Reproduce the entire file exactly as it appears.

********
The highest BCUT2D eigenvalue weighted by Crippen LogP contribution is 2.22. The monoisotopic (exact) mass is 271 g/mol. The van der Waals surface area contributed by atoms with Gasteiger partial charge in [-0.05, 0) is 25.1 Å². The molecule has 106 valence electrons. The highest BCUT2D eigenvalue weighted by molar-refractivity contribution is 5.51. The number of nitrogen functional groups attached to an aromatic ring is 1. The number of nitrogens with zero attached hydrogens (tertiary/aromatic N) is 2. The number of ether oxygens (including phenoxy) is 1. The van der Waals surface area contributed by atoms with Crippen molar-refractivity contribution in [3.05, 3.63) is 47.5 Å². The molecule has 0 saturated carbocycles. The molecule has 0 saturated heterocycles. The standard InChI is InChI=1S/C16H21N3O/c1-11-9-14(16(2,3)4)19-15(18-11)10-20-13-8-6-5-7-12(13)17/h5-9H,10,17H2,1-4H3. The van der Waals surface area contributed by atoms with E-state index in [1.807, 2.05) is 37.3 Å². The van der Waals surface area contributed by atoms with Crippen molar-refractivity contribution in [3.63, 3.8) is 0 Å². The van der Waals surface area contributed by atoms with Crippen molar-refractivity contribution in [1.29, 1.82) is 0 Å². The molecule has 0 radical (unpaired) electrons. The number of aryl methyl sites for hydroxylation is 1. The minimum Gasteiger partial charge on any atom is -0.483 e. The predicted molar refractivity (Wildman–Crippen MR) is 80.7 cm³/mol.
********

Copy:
The highest BCUT2D eigenvalue weighted by Crippen LogP contribution is 2.22. The monoisotopic (exact) mass is 271 g/mol. The van der Waals surface area contributed by atoms with Gasteiger partial charge in [-0.05, 0) is 25.1 Å². The molecule has 106 valence electrons. The highest BCUT2D eigenvalue weighted by molar-refractivity contribution is 5.51. The number of nitrogen functional groups attached to an aromatic ring is 1. The number of nitrogens with zero attached hydrogens (tertiary/aromatic N) is 2. The number of ether oxygens (including phenoxy) is 1. The van der Waals surface area contributed by atoms with Crippen molar-refractivity contribution in [3.05, 3.63) is 47.5 Å². The molecule has 0 saturated carbocycles. The molecule has 0 saturated heterocycles. The standard InChI is InChI=1S/C16H21N3O/c1-11-9-14(16(2,3)4)19-15(18-11)10-20-13-8-6-5-7-12(13)17/h5-9H,10,17H2,1-4H3. The van der Waals surface area contributed by atoms with E-state index in [1.807, 2.05) is 37.3 Å². The van der Waals surface area contributed by atoms with Crippen molar-refractivity contribution in [3.63, 3.8) is 0 Å². The van der Waals surface area contributed by atoms with Crippen molar-refractivity contribution in [1.29, 1.82) is 0 Å². The molecule has 0 radical (unpaired) electrons. The number of aryl methyl sites for hydroxylation is 1. The minimum Gasteiger partial charge on any atom is -0.483 e. The predicted molar refractivity (Wildman–Crippen MR) is 80.7 cm³/mol.